MURDER victim Joy Alchin was the sister of former Shoalhaven City Alderman Gordon Ravell who died in a tragic accident in December 1986.
Ald Ravell was last seen on the weekend of December 7, but was reported missing by close friend Hilton Jones of Culburra Beach when he failed to keep several appointments.
Ald Ravell’s burnt out four-wheel-drive vehicle was located 150 metres down the side of a steep slope on an isolated stretch of road near Burrier Pumping Station, west of Nowra, with his naked body 20 metres away.
Mystery surrounding the subsequent inquest was exacerbated by coroner Brian McKeough’s decision not to allow any published press reports of parts of the inquest hearings.
He ruled evidence introduced into the inquest into 54-year-old Ald Ravell’s death concerning alleged death threats towards the alderman, and the distribution of so-called Voodoo symbols, was irrelevant and without substance.
That information is still suppressed.
It was later revealed that among Ald Ravell’s effects, an icon resembling an owl had been found.
Similar icons, later described as resembling Voodoo symbols, had been mysteriously found in the weeks immediately preceding Ald Ravell’s death by five residents, including the then mayor, Ald Harry Sawkins, Ald Max Atkins, Member for South Coast, John Hatton, the then editor of the Nowra News, and Ald June Baker.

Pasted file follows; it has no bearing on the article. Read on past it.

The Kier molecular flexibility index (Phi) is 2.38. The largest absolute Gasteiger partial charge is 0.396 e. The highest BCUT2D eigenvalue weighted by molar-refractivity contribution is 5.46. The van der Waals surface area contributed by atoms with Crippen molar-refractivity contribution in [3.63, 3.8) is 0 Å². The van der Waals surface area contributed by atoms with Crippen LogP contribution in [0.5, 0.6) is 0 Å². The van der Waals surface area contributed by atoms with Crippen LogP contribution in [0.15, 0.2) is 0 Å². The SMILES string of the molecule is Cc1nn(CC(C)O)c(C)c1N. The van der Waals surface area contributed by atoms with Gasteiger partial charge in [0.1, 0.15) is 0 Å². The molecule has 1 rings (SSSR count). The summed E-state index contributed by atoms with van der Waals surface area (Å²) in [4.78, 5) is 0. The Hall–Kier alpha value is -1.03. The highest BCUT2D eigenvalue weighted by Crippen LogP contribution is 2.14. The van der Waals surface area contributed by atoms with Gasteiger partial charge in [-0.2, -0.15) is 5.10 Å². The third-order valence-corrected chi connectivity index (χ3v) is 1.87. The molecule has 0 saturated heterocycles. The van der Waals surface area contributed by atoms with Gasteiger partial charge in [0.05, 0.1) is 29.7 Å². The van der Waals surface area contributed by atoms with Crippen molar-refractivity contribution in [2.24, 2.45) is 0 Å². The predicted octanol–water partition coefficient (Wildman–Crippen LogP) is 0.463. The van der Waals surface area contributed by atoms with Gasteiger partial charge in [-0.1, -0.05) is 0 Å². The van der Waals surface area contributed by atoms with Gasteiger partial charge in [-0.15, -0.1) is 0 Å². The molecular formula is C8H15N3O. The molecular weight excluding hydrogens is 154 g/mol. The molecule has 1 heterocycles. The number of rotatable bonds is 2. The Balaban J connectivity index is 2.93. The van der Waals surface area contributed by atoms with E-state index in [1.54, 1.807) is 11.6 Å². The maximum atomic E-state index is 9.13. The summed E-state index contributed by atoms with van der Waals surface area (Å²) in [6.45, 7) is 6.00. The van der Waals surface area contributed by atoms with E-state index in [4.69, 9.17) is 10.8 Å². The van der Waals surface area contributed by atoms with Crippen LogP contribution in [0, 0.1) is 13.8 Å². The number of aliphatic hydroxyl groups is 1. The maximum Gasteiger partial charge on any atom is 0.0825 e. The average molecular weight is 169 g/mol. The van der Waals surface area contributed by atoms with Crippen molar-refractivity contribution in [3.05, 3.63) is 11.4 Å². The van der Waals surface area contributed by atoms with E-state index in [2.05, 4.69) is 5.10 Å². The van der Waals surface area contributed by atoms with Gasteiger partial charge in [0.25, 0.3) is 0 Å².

Many people attached sinister interpretations to the discovery of the icons, including at the time, Ald Ravell’s sister, Mrs Alchin.
It was not realised until after Ald Ravell’s death that he had received an identical icon.
Former Shoalhaven Mayor, Max Atkins said he had received an identical icon in an anonymous envelope delivered to his council “pigeon hole”.
Coroner Brian McKeough said he well remembered the inquest into Ald Ravell’s death because of the innuendo which was introduced into evidence concerning the existence of these icons, and allegations that Ald Ravell feared for his life because of certain investigations into council land deals.
“That is why I prevented any press speculation, I didn’t want to bring anybody’s reputation, including Ald Ravell’s into disrepute,” Mr McKeough said.
Council ranger, Bruce Waller was with the party that found Ald Ravell’s body and the wreck of his vehicle.
“It was some days after the accident, Ald Ravell’s body was found sitting on a rock some 20 metres from the vehicle,” Mr Waller said.
“It appeared he had been thrown out of the back of the vehicle, and all his clothes had been burnt off,” he said.
In August 1997, Coroner Brian McKeough handed down a verdict of accidental death.